of Singapore and other former British colonies, archives were created to solidify British power and sustain British traditions and values. The effects of these ideas are obviously disastrous to a society's sense of self. The goal then, for a national archive of an ex-colonial state, would be the restructuring of the archive from memorializing British power and British traditions to one memorializing the Singaporean, or Cypriot, or Indian people and their independent identity. This is no easy task, as a number of the records are the same from both governments, and must simply be viewed differently. We see the description of the record above, one that was created by the British government and one that the National Archives of Singapore had to purchase in order to tell that chapter of its own history. For this and similar records - those that were cataloged to solidify British control over Singapore - to now reflect the history and memory of the independent Singapore people and government would seem nearly impossible, but it need not be so. As former director of the Dutch National Archives, Eric Ketelaar, put it, 'archives have a two-fold power: being evidence of oppression and containing evidence required to gain freedom.'58 By accepting these documents as remnants of colonialism and re-interpreting and re-reading the archive, the colonial archive can be used to find a new, independent, narrative. While the Khmer Rouge example sits at one extreme, and passively sitting back and allowing former colonial masters to continue to dictate a nation's policies would be the other, ex-colonial states have to create the balance of recognizing that though you can never erase colonialism, the past does not necessarily control the future. Acknowledging this fact and putting it in to practice has obviously been far easier for settler colonies - for who the sting of colonialism was not nearly as strong - than for native population colonies. Aside from independence, the most historically significant event in twentieth century Singapore and other colonies was its role in World War II. In 1942 Singapore was invaded by the Japanese armed forces as part of their attacks on European colonies, with the British government eventually surrendering leaving the city under Japanese occupation for the rest of the war. While the work of the citizens and soldiers was nothing short of remarkable, the colonies were nothing short of pieces in a game between two imperial giants, and the outcome of the war was further colonialism no matter what. Putting such historical significance behind the resistance to occupation merely reinforces the image of post-colonial Singapore as existing solely as a former colony' and not as a country or society with a worthy history of their own. The National Archives of Singapore's World War II interpretive centers are a noble act, but fall short of removing the British control of archives. It is difficult not to view the Battle of Singapore as two colonial powers fighting for the prize of the strategically located port city, but Singapore tries, in the interpretive centers and online. But this idea takes work and multiple attempts and is not always successful. The most ambitious online exhibition created by the National Archives of Singapore is centered on the Battle of Singapore, referring to it as 'Singapore's MICHAEL KARABINOS POST(-)cOLONIAL ARCHIVES was often used as the lingua franca to do business in areas with multiple ethnic groups and languages, as in South Asian and African colonies. 56 'Access to Archives Online, Singapore,' National Archives of Singapore, http://www.a2o.com.sg/a2o/ public/html, accessed August 1, 2008. 57 Bastian, Owning Memory, 39. 58 Ketelaar, 'Archival Temples', 231. 39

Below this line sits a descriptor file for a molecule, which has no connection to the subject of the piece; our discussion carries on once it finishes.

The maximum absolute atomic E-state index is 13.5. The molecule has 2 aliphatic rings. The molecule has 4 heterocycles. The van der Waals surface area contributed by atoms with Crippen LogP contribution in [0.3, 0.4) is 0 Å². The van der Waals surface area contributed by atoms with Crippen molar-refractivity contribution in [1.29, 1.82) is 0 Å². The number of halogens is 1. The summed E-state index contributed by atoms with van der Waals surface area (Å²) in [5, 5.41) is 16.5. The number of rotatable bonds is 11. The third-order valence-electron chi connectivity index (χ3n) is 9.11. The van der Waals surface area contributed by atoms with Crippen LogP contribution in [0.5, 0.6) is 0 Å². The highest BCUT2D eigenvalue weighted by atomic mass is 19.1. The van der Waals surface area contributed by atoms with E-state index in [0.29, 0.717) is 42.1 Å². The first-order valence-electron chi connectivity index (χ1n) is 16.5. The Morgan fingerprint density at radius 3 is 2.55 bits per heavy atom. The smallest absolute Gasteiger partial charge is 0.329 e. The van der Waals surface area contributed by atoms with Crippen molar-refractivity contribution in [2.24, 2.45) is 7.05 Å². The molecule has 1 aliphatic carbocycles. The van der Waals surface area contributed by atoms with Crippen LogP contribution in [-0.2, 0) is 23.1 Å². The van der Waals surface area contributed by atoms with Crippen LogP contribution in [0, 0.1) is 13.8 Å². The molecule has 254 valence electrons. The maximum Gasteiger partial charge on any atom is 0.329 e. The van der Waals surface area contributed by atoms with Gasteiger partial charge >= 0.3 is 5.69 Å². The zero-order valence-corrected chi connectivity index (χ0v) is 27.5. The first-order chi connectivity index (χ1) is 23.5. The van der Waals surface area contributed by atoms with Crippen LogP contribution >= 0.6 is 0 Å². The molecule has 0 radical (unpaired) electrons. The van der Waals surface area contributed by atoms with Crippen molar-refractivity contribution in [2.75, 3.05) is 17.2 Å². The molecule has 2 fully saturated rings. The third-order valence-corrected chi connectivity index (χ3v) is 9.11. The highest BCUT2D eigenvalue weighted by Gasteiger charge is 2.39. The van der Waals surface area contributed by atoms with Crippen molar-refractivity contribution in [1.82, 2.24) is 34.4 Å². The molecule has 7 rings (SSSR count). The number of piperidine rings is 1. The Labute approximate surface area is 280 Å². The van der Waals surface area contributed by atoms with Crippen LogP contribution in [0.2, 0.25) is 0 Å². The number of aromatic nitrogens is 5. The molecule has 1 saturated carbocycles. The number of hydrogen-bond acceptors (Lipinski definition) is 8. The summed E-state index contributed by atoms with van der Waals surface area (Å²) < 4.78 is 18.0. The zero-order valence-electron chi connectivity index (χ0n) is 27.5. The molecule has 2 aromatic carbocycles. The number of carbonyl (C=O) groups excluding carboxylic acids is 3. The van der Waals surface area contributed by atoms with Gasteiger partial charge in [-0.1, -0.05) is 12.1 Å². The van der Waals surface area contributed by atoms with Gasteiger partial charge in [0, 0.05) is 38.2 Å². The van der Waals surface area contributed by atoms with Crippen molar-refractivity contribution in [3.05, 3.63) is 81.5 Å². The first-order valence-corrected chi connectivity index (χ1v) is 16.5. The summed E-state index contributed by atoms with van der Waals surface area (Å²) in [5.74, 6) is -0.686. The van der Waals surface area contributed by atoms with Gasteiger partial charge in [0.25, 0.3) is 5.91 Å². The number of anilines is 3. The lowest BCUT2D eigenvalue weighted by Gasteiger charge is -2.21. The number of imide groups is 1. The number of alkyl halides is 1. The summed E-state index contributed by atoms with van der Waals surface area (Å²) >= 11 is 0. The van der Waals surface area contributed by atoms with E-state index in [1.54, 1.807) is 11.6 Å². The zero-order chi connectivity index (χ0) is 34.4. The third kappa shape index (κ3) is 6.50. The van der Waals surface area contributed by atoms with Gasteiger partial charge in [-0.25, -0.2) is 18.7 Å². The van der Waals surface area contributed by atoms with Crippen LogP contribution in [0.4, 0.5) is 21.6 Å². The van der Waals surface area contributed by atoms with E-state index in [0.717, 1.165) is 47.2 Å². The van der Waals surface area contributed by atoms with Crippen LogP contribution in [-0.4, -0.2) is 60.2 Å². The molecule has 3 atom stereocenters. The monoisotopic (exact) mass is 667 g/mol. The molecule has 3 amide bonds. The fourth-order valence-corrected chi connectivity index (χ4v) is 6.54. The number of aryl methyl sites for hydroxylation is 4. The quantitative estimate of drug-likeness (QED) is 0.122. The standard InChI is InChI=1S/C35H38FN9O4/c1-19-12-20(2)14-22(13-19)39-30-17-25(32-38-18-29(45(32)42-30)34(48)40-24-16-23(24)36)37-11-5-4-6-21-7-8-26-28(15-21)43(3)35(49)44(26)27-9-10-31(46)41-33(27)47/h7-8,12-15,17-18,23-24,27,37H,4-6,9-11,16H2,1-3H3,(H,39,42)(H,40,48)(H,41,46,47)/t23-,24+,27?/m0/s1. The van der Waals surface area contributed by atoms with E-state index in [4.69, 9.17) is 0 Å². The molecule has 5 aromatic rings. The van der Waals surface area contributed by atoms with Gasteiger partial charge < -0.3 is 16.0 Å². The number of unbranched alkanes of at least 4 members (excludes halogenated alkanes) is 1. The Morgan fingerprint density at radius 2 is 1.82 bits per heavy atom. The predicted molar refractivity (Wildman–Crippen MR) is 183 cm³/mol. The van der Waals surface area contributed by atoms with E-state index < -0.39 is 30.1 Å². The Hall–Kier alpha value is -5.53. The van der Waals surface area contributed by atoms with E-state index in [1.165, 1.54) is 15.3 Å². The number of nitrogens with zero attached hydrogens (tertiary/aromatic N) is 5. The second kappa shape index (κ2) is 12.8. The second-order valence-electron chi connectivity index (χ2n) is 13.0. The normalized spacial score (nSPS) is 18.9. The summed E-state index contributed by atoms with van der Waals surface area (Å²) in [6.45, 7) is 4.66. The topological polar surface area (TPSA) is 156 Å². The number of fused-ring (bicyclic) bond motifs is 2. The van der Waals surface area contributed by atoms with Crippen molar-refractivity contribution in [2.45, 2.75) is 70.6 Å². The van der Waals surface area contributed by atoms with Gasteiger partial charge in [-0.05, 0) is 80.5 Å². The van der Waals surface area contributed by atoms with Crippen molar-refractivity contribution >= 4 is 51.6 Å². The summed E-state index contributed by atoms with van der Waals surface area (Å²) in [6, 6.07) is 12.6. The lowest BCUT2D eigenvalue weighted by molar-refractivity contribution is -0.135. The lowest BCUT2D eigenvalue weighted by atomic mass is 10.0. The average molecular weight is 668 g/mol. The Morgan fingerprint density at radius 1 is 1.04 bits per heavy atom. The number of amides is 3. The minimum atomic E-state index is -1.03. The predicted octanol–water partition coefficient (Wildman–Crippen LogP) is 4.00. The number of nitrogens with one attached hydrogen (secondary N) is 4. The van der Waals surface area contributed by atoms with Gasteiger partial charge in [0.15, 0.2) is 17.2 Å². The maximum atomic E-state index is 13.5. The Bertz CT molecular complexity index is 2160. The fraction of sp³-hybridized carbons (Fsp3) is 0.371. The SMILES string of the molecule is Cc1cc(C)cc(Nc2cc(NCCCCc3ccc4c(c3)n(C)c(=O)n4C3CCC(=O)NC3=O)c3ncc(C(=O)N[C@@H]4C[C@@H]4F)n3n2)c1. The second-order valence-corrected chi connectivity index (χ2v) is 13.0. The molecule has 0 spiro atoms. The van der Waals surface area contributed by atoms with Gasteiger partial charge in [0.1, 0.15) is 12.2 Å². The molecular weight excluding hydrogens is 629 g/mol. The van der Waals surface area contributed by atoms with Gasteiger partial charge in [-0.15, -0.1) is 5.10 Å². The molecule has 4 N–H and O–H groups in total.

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Jaarboeken Stichting Archiefpublicaties | 2012 | | pagina 41